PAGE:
Republican State Representative Mark Harmsworth is taking steps to respond to the overwhelming number of people who have voiced their strong dislike for the Washington Department of Transportation’s (WSDOT) tolling scheme on Interstate 405. Harmsworth recently stated, “What I’ve been hearing from my constituents is that 405 is an unmitigated disaster.”
So, he plans to propose a bill that would suspend the I-405 tolling lanes.
Harmsworth’s proposal would scale back WSDOT’s I-405 express lane tolling project. Currently, there are two toll lanes going each direction. Harmsworth’s bill would leave in place one the new tolling lane onI-405, but return to drivers an HOV lane during the day which would open to all traffic starting at 7 p.m.
“The tolling pieces are still there for one lane but it gives back a lane to everybody that was taken earlier in the year,” Harmsworth told KOMO News. “And after 7 p.m. it’s open to all traffic so everybody can use all the lanes without paying. So that’ll really help get things moving again.”
WSDOT officials continue to claim that they did not convert general purpose lanes on I-405 to toll lanes. Officials have responded to commuters’ demands to give them back their 4th general purpose lane by stating that “no general purpose lanes were removed to create an express toll lane.” Rather, according to WSDOT, “a lane was added to create [two express] toll lanes Bothell-Bellevue.”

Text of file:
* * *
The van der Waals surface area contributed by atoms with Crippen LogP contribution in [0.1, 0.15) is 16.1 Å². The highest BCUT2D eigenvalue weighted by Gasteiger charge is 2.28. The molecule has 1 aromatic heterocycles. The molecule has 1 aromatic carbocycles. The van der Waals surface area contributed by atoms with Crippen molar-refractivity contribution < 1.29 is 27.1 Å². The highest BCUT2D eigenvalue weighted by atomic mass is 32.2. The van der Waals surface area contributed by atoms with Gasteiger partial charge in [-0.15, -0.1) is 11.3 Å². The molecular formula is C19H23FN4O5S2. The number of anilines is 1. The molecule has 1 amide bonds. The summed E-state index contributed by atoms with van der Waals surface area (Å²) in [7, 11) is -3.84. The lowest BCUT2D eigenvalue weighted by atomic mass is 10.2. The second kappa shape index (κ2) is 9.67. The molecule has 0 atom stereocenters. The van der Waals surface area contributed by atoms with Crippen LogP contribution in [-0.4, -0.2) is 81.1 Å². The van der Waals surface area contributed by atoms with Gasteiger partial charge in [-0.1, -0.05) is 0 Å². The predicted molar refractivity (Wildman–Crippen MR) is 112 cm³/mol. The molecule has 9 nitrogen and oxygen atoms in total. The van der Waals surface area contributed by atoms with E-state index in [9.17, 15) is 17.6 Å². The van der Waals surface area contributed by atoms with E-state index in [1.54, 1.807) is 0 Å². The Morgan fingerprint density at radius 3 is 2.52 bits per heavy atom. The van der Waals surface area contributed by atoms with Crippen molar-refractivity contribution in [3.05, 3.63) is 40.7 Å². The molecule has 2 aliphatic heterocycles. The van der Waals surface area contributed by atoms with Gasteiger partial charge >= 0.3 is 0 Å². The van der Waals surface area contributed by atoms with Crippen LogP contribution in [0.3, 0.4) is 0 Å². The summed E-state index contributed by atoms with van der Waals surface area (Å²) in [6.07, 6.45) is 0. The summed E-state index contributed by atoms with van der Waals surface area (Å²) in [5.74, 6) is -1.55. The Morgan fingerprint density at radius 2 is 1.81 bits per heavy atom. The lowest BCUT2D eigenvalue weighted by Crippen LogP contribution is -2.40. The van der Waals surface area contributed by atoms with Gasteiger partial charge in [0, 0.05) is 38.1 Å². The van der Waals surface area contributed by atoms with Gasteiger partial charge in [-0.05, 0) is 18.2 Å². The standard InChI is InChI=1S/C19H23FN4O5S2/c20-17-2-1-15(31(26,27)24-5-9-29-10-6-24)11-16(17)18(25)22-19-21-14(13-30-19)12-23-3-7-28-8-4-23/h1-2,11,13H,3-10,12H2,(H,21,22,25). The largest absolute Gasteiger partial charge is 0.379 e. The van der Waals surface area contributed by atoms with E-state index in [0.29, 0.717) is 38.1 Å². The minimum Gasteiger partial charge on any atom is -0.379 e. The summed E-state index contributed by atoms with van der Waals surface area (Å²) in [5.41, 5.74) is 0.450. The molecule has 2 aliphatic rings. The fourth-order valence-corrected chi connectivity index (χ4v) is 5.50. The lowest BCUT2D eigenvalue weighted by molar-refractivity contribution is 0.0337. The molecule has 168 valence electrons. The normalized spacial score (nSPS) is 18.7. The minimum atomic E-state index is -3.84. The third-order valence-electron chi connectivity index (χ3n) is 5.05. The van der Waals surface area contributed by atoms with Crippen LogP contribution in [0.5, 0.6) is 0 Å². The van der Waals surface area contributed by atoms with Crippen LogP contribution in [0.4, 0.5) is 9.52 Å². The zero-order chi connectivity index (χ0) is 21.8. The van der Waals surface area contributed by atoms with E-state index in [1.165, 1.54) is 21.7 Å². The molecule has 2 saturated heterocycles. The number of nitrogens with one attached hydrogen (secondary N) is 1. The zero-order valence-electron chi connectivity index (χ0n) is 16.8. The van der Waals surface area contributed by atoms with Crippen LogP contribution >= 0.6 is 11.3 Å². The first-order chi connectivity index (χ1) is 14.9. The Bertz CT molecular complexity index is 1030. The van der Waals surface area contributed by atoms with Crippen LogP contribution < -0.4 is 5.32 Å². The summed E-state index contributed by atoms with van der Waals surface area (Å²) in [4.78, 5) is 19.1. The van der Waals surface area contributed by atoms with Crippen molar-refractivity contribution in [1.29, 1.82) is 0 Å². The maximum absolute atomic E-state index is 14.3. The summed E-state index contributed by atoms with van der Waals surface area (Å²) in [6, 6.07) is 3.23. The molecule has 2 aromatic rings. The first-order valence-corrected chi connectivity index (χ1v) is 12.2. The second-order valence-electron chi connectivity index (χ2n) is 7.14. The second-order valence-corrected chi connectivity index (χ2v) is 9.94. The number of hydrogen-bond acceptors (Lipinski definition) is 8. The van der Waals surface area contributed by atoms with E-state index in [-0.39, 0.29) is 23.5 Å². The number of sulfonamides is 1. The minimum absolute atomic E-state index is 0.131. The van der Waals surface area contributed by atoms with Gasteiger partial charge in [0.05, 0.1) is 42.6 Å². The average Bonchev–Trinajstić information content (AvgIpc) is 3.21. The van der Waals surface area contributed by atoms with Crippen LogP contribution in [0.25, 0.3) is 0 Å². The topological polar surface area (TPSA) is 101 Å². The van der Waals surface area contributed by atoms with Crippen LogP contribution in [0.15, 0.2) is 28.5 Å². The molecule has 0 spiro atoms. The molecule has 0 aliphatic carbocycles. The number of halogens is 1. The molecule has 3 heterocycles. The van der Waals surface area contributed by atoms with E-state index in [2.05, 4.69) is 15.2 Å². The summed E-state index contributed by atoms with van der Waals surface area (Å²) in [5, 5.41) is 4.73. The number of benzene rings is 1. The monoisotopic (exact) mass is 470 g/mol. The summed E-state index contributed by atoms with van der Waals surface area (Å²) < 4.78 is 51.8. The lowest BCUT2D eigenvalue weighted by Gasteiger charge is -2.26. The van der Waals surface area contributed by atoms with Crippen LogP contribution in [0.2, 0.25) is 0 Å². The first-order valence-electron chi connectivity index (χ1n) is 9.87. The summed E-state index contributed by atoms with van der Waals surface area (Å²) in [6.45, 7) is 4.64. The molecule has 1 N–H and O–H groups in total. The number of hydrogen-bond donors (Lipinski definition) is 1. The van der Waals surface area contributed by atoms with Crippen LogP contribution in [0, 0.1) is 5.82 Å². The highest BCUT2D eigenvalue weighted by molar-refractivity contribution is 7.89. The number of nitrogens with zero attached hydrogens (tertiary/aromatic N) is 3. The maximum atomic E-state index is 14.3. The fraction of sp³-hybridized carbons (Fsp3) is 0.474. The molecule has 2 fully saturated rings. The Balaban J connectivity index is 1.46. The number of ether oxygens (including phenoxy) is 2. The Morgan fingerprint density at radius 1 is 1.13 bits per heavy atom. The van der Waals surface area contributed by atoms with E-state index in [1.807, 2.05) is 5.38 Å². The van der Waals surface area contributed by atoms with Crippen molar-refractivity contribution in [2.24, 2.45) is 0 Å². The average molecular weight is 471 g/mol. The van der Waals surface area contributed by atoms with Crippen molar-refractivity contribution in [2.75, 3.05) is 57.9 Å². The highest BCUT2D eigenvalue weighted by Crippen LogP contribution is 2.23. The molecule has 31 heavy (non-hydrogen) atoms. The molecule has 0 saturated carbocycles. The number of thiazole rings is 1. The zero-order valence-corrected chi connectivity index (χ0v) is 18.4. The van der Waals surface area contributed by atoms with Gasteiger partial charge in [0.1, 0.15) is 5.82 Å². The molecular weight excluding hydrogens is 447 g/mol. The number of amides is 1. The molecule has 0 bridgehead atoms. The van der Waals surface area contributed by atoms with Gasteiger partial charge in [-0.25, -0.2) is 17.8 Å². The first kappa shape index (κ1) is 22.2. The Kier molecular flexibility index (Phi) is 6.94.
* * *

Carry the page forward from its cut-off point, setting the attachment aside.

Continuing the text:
Of course, WSDOT officials did remove a general purpose lane to create an express toll lane. They just did it in two steps.
WSDOT claims that there were three general purpose lanes on I-405. However, what the agency is claiming now does not match up with what it told the public back in 2007. As the Washington Policy Center points out, in 2007, WSDOT promoted a project widening I-405 by promising commuters a fourth general purpose lane.
In 2010, the I-405 tolling bill (SHB 2941) circumvented the original plan for I-405. Via the Washington Policy Center,
“The I-405 Master Plan was adopted in 2002 and plans for up to two additional lanes in each direction along the entire I-405 corridor. Some of the projects, including the new lanes between Bellevue and Lynnwood, were funded with the Nickel and TPA gas tax increases in 2005 and 2007. In fact, the WSDOT has already built a portion of the lanes just north of Bellevue to fix the infamous ‘Kirkland Crawl.’ This mile-and-half section is open and being used by general purpose traffic. The WSDOT is also currently extending the lanes further north.
“SHB 2941 would convert these existing lanes and the remainder of the yet-to-be-built gas tax lanes to HOT (toll) lanes.”
Harmsworth’s proposal comes after WSDOT released its latest data on the I-405 tolling scheme last month. According to the report, drivers using the express toll lanes have seen the benefits—but at a cost. Drivers willing to pay an average of $2 to $3 a trip save 12 to 14 minutes off their trips.
The report also, however, acknowledges congestion for commuters using the general purpose lanes has increased during the weekday evening commute between Bothell and Lynnwood. For those drivers, the commute takes five to ten minutes longer.
Harmsworth believes he can get bi-partisan support for his bill. For the sake of all those general purpose lane users, here’s hoping he is right.